IDE Corp
Professional Development for Innovative Schools

Posts tagged executive function

#LATICInsights: Teach Consensus-Building!

In the Learner-Active, Technology-Infused Classroom, students have many opportunities to make decisions that affect groups, including when to meet, the roles different group members will take, which solution is best for a problem, how to present the solution, and so forth. It’s a perfect opportunity to teach young people how to build consensus rather than relying on the easier, but more dangerous, majority-rule voting.

The problem with majority-rule voting is best summarized in a quote generally attributed to Ben Franklin, “two wolves and a lamb voting on what to have for lunch.” In classrooms, and society, the losing side is often angry and subsequently focuses time on how to get others to take sides.

The alternative is to work toward consensus and ensuring that all group members can, in the least, “live with” the decision. The ability to reach consensus will help children during their school years and well beyond throughout their lives. You can use a variety of classroom tools to teach consensus. Here are a few of my favorites:

  • “Love it, hate it, live with it” – As students make group decisions, rather than voting, they state one by one if they love the decision, hate it, or can live with it. If even one person hates it, the discussion continues to find a decision for which everyone can say they love it or can live with it.
  • DeBono’s PMI (Plus, Minus, Interesting ideas or questions) – As students ponder a decision, they stop and take 3-6 minutes to independently jot down two aspects they like about it, two they don’t like about it, and two questions or ideas related to it. They then discuss their entries for each of the three columns. Often, the final decision lies in the third column.

  • Placemat Activity – Students sit around the “placemat” and enter their decision and supporting ideas in an outer area of the paper. They then discuss and, when they arrive at consensus, they put the decision in the middle of the paper. All students then initial it to confirm that they agree with the decision.

  • De Bono’s Six Hats – This is a great tool for looking a decision from a variety of angles. When a group is stuck, they individually jot down ideas for all six hats.

The time spent helping students learn consensus building will pay off through a more productive classroom climate and have lasting effects for society at large. Change the world!


Hour of Code for Raising Student Achievement

As a former computer programmer, who believes that programmers run the world, I have a particular fondness for the first full week in December, known as “Hour of Code.” Coding deserves a lot more respect than it gets for raising overall student achievement.

Coding is the art and science of giving commands to a computer to make something happen. For students, it often focuses on moving characters or objects around a screen to accomplish some task, or giving commands to a robotic device to have it carry out specific tasks, such as picking up an object or moving. The Hour of Code site has many coding activities in which students (and you) can engage.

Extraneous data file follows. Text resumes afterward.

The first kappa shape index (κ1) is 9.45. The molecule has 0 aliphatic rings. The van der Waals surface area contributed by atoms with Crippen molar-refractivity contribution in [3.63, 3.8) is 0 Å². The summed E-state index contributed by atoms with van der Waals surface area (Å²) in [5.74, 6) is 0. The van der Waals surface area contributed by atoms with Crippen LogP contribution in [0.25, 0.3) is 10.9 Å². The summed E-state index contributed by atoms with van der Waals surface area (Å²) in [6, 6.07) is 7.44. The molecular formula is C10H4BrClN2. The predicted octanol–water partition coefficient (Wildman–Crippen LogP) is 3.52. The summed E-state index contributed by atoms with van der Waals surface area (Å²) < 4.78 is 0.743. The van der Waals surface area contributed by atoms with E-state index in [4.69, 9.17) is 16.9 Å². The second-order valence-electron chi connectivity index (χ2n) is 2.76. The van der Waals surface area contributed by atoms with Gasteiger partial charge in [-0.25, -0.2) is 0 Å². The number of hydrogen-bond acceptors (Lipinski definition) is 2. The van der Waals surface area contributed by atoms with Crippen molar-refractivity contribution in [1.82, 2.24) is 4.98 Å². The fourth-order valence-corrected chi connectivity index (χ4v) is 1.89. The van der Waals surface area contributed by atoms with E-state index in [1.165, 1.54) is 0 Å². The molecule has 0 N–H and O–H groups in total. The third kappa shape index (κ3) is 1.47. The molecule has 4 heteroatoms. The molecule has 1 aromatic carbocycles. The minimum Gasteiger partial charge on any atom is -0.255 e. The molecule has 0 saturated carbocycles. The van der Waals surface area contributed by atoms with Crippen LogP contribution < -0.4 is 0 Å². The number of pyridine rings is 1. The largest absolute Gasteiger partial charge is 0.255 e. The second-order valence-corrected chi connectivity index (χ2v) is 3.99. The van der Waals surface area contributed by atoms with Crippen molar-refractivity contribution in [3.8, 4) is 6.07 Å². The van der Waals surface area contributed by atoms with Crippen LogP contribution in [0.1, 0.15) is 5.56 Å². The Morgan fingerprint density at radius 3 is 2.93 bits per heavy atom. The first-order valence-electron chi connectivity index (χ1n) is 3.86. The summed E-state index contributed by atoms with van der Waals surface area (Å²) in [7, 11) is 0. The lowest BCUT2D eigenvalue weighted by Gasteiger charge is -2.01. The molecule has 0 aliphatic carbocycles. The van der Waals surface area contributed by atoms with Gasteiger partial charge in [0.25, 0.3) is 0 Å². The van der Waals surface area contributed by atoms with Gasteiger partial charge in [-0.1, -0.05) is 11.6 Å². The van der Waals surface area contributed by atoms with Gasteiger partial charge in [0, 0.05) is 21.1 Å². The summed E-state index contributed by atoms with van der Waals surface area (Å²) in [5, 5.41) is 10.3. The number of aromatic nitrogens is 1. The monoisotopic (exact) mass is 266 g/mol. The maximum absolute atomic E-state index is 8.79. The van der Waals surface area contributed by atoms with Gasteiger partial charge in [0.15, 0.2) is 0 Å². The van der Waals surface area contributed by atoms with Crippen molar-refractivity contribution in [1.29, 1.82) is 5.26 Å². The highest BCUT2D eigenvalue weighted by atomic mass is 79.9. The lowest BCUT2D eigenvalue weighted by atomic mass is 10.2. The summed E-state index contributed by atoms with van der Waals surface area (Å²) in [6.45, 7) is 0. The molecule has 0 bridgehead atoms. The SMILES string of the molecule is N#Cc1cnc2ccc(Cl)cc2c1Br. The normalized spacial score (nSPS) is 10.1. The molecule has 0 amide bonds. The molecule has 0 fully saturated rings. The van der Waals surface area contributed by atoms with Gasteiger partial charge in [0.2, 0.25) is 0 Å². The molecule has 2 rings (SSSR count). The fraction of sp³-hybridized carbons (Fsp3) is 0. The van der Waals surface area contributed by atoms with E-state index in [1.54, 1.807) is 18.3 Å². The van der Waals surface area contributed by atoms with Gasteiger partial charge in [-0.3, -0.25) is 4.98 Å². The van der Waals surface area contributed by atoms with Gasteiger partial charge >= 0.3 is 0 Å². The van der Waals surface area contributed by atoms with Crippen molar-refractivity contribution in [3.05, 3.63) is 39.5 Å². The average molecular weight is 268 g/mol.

You can think of Hour of Code as an introduction to the field of computer science. However, the academic skills students will build during that hour are powerful. First, they will be exercising many executive function skills. The highlighted skills below are just some that stand out; you could actually highlight almost every executive function skill as being addressed through coding. As you plan or use existing coding activities, map them to executive function skills to see how you robust your coding activities really are.


Coding also building reasoning skills, which are essential to student achievement. Here are just three types of reasoning supported by coding:


For a more comprehensive list of types of reasoning skills, visit the changing minds website.

Try some of this year’s Hour of Code activities and think through how each one builds executive function and reasoning skills, both key to increasing student achievement. Then consider building coding opportunities into your classroom or course throughout the year. Promote coding; change the world!

Rethinking Success: Engagement, Empowerment, & Efficacy

Like it or not, to most schools, achievement means strong performance on state tests. Some claim to value life preparation and social/emotional growth over test scores, but that never plays well in the annual newspaper articles. What if you could have it all? What if you could rethink success and have happy, healthy, excited students from all walks of life, with strong test scores?

I love to build sand castles, particularly with young children; and I usually start with a large hole in the middle that hits the water (easier to retrieve wet sand.) I begin by sharing a vision and a dream of a sand castle; then I share the news that if we dig dequoteep enough, we will hit water. The dream of hitting water from the sand on the shore is usually all it takes to engage my building partner. As the hole grows, there are skills to retrieving the wet sand and building up the walls. I coach in those skills and share my belief in my building partner’s ability to carry them out (empowerment). Finally, the walls are in place and we begin the work of carving with shells (my dad always told me you carve away everything that doesn’t look like a castle.) Soon, the castle begins to emerge. Now, my building partner spreads wings, creates, and shines with self-belief (efficacy) and the castle grows more and more awesome until there is no more sunlight to guide us.

One of my favorite quotes:

build a shipIf you want an increase in test scores, don’t drum up teachers and coaches to gather up resources and teach to the test. Instead, teach them to long for a day when their students are self-confident, responsible, and excited about learning. Your strong test scores will emerge. Make these your goals:

Engage students with authentic, open-ended, problems to tackle related to the content to get them in “flow“: get them grappling! Instead of focusing on the skill; focus on where they will use that skill and start there (flip the triangle!)